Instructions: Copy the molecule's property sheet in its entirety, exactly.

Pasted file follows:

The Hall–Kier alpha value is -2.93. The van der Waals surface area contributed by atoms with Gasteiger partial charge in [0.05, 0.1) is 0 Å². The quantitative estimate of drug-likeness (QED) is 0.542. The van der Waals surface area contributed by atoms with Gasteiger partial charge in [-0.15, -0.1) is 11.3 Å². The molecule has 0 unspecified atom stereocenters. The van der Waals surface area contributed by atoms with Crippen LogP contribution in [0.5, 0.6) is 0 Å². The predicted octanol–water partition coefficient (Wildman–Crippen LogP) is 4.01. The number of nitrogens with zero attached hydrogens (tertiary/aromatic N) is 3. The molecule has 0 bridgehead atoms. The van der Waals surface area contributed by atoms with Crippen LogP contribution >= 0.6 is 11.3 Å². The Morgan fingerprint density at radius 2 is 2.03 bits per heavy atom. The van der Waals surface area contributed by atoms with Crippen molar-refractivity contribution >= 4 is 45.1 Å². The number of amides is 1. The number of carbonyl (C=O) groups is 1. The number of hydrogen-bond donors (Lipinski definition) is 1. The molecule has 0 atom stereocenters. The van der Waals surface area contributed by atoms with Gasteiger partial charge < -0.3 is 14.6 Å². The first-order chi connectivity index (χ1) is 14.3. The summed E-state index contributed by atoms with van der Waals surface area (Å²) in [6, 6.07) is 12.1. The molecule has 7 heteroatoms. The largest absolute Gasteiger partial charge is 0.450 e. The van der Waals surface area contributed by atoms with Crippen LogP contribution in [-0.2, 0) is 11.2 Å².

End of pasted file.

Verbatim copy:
The Hall–Kier alpha value is -2.93. The van der Waals surface area contributed by atoms with Gasteiger partial charge in [0.05, 0.1) is 0 Å². The quantitative estimate of drug-likeness (QED) is 0.542. The van der Waals surface area contributed by atoms with Gasteiger partial charge in [-0.15, -0.1) is 11.3 Å². The molecule has 0 unspecified atom stereocenters. The van der Waals surface area contributed by atoms with Crippen LogP contribution in [0.5, 0.6) is 0 Å². The predicted octanol–water partition coefficient (Wildman–Crippen LogP) is 4.01. The number of nitrogens with zero attached hydrogens (tertiary/aromatic N) is 3. The molecule has 0 bridgehead atoms. The van der Waals surface area contributed by atoms with Crippen LogP contribution >= 0.6 is 11.3 Å². The Morgan fingerprint density at radius 2 is 2.03 bits per heavy atom. The van der Waals surface area contributed by atoms with Crippen molar-refractivity contribution >= 4 is 45.1 Å². The number of amides is 1. The number of carbonyl (C=O) groups is 1. The number of hydrogen-bond donors (Lipinski definition) is 1. The molecule has 0 atom stereocenters. The van der Waals surface area contributed by atoms with Gasteiger partial charge < -0.3 is 14.6 Å². The first-order chi connectivity index (χ1) is 14.3. The summed E-state index contributed by atoms with van der Waals surface area (Å²) in [6, 6.07) is 12.1. The molecule has 7 heteroatoms. The largest absolute Gasteiger partial charge is 0.450 e. The van der Waals surface area contributed by atoms with Crippen LogP contribution in [-0.2, 0) is 11.2 Å².